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Thread: Under which conditions can an heater vent be a fire hazard?

  1. #1 Under which conditions can an heater vent be a fire hazard? 
    New Member
    Join Date
    Apr 2014
    I was wondering how dangerous is an heating vent as a fire hazard.

    Can flammable material (cottons, linens, paper, carpet etc) catch fire if put on a vent?

    Moreover, can objects fall inside an floor air vent and cause a fire?

    Finally, if a towel or blanket is stuffed inside an air vent, is it a fire hazard?

    I'm also curious about the chemistry/physics involved. It seems to me that the air coming from an heat vent is nowhere near hot enough to ignite most materials, but many people I know swear it can be a danger.

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  3. #2  
    Life-Size Nanoputian Flick Montana's Avatar
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    Jul 2012
    If the hot air coming from your HVAC can set towels alight, you may want to lay off the blood thinners.

    "Sometimes I think the surest sign that intelligent life exists elsewhere in the universe is that none of it has tried to contact us." -Calvin
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  4. #3  
    Forum Ph.D.
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    Mar 2014
    if forced air, with fan, then any material in vent would have to get past fan to get to heating element and this may be quite a distance. blocking vents may make fan work harder. blocking too many vents could stress fan to point of failure. like Flick said the air coming from vent should not be hot enough to start a fire. i think you are too worried about nothing.
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  5. #4  
    New Member
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    Apr 2014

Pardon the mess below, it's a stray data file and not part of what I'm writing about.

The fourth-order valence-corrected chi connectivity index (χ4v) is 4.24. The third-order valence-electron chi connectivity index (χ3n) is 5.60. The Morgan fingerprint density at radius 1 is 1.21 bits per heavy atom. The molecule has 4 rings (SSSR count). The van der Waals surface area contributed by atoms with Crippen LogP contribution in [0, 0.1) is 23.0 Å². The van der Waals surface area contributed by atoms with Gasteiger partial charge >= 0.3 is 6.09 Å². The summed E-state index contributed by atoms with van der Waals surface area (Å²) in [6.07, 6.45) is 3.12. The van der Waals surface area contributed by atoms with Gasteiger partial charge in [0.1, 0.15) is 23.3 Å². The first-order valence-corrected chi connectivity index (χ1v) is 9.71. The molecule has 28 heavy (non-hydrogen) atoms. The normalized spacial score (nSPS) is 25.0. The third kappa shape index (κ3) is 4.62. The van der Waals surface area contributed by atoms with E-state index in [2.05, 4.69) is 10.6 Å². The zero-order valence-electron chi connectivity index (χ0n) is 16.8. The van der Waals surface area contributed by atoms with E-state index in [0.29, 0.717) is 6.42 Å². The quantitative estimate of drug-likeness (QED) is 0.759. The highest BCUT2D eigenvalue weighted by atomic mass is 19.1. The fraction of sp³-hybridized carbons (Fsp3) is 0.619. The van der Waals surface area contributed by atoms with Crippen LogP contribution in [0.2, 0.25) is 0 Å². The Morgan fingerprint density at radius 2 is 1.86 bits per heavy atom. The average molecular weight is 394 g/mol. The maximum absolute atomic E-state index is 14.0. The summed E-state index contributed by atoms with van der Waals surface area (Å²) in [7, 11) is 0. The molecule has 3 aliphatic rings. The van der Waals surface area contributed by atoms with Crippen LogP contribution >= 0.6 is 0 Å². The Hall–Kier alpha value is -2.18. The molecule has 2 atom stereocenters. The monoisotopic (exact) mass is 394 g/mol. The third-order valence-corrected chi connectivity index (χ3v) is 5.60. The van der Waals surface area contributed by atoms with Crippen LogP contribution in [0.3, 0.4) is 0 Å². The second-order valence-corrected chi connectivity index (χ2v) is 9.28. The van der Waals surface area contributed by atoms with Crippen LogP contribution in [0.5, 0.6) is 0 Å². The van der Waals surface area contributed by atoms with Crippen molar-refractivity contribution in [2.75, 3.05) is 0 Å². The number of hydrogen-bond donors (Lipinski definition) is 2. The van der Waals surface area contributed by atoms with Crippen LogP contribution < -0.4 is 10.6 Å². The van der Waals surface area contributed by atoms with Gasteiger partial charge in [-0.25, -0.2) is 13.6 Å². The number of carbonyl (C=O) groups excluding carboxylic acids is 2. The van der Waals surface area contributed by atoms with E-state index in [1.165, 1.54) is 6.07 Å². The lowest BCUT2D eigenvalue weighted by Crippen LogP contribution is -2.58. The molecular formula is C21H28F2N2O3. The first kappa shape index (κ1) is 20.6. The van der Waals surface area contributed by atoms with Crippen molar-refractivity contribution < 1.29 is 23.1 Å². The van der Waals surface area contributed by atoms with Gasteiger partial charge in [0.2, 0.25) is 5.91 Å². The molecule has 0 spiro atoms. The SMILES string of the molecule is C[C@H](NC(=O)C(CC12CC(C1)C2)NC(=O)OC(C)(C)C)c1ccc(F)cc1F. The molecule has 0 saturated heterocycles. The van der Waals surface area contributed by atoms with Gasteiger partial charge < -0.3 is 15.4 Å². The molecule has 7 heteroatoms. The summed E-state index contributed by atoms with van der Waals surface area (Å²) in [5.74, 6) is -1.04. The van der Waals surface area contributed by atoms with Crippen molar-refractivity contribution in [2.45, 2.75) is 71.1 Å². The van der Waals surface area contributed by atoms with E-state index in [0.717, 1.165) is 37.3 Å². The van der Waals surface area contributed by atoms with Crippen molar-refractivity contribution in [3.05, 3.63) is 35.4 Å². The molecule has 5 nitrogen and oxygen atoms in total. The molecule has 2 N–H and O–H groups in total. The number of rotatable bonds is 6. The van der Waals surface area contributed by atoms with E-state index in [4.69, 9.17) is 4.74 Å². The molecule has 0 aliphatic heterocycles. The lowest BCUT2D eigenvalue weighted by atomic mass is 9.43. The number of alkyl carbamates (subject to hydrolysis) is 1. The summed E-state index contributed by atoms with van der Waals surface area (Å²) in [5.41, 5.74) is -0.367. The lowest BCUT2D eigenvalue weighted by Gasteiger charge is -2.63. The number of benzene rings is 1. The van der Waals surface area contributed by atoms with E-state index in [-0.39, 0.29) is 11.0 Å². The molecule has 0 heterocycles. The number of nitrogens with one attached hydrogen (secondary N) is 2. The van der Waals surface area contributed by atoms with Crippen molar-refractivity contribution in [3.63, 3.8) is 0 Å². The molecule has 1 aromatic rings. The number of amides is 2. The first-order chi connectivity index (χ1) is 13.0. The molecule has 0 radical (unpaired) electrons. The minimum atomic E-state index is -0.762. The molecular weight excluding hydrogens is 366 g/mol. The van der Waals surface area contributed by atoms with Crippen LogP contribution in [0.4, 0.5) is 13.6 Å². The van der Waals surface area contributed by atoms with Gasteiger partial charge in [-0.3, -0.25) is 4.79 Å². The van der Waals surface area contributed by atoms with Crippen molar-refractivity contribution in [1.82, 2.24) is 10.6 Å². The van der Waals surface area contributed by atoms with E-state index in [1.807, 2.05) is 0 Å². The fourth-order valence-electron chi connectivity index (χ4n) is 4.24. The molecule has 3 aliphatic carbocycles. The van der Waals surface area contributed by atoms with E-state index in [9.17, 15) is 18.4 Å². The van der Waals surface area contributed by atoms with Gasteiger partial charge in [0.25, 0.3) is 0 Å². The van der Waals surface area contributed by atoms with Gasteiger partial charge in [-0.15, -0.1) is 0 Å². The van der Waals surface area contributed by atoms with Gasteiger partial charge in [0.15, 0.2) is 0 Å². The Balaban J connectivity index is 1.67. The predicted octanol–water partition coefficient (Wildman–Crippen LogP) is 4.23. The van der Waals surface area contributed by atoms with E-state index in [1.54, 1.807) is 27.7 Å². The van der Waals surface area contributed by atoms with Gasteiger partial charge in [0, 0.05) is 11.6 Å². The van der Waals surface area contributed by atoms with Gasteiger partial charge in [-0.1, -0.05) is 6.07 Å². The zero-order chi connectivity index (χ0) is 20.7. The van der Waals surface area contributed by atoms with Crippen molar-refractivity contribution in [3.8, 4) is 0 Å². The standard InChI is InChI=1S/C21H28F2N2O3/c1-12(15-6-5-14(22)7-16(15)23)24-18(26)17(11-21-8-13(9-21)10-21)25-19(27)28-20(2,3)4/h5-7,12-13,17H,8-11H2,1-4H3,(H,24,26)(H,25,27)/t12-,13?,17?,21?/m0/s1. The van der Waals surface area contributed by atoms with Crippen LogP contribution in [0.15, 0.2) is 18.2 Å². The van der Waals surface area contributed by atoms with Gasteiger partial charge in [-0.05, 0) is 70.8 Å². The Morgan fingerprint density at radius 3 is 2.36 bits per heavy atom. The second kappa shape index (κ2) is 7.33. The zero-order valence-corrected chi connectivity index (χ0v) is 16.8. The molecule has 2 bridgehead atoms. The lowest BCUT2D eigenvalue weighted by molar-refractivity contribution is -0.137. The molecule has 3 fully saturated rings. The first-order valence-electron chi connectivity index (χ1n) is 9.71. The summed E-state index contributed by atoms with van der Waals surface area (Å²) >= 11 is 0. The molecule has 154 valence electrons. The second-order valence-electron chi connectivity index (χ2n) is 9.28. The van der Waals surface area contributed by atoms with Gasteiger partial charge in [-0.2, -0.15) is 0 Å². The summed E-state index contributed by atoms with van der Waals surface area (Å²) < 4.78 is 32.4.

I just want to make sure it is safe so I don't endanger anyone else living in the house. Also, I have roommates who have a less than stellar understanding of science and I would like them not to freak out / have them accuse me of being reckless if they find a book or a cardboard box on top of a heater vent.
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  6. #5  
    Moderator Moderator
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    Nov 2011
    city of wine and roses
    The biggest problem is not necessarily in the cardboard box itself. If you block the outlet, you'll be stressing the system. If that system includes a fan - that could overheat and cause fire problems all of its own. If there are parts of the piping/system where heated air can accumulate, blocking the free flow of air through the system can cause localised overheating.

    As far as I know, all household heat systems and sources should be treated with respect.

    You don't drape towels or clothes over an oil column heater to dry out, you don't block the free flow of warmed air from an outlet, you don't stack papers or boxes on hot objects or over hot airflows. The most important cumulative effect is drying out. Put a stack of paper or cloth on a hot surface or outlet, nothing much happens. What you can't see is that the normal moisture content is being removed. Leave it there longer so that it is repeatedly or continuously heated and you finish up with it becoming quite literally tinder dry. It might not scorch or smoulder or burst into flames - but it is much more likely to do so. And will you be there all day every day to ensure that doesn't happen?
    "Courage is what it takes to stand up and speak; courage is also what it takes to sit down and listen." Winston Churchill
    "nature is like a game of Jenga; you never know which brick you pull out will cause the whole stack to collapse" Lucy Cooke
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